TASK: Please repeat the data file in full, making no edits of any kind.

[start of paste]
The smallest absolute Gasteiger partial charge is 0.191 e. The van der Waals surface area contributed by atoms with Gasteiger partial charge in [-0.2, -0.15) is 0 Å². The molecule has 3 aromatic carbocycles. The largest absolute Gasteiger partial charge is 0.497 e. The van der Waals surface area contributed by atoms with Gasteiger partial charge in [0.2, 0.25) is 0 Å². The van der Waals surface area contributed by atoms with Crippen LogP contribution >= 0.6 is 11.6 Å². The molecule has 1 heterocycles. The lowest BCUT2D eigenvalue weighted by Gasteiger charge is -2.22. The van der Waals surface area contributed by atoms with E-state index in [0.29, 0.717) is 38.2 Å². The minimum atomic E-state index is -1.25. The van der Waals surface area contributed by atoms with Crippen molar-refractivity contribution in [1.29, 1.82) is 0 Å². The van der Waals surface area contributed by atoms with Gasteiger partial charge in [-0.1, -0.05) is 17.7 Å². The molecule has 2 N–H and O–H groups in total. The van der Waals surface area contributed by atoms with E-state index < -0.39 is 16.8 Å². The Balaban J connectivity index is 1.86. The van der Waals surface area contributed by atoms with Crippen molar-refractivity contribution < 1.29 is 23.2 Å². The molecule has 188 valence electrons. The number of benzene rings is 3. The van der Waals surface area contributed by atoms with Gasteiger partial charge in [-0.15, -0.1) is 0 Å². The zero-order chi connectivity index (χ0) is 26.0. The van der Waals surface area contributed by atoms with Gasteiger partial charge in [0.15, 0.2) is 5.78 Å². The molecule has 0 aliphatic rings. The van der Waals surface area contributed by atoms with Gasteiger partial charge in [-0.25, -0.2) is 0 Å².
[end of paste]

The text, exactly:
The smallest absolute Gasteiger partial charge is 0.191 e. The van der Waals surface area contributed by atoms with Gasteiger partial charge in [-0.2, -0.15) is 0 Å². The molecule has 3 aromatic carbocycles. The largest absolute Gasteiger partial charge is 0.497 e. The van der Waals surface area contributed by atoms with Gasteiger partial charge in [0.2, 0.25) is 0 Å². The van der Waals surface area contributed by atoms with Crippen LogP contribution >= 0.6 is 11.6 Å². The molecule has 1 heterocycles. The lowest BCUT2D eigenvalue weighted by Gasteiger charge is -2.22. The van der Waals surface area contributed by atoms with E-state index in [0.29, 0.717) is 38.2 Å². The minimum atomic E-state index is -1.25. The van der Waals surface area contributed by atoms with Crippen molar-refractivity contribution in [1.29, 1.82) is 0 Å². The van der Waals surface area contributed by atoms with Gasteiger partial charge in [-0.1, -0.05) is 17.7 Å². The molecule has 2 N–H and O–H groups in total. The van der Waals surface area contributed by atoms with E-state index < -0.39 is 16.8 Å². The Balaban J connectivity index is 1.86. The van der Waals surface area contributed by atoms with Crippen molar-refractivity contribution < 1.29 is 23.2 Å². The molecule has 188 valence electrons. The number of benzene rings is 3. The van der Waals surface area contributed by atoms with Gasteiger partial charge in [-0.15, -0.1) is 0 Å². The zero-order chi connectivity index (χ0) is 26.0. The van der Waals surface area contributed by atoms with Gasteiger partial charge in [0.15, 0.2) is 5.78 Å². The molecule has 0 aliphatic rings. The van der Waals surface area contributed by atoms with Gasteiger partial charge in [-0.25, -0.2) is 0 Å².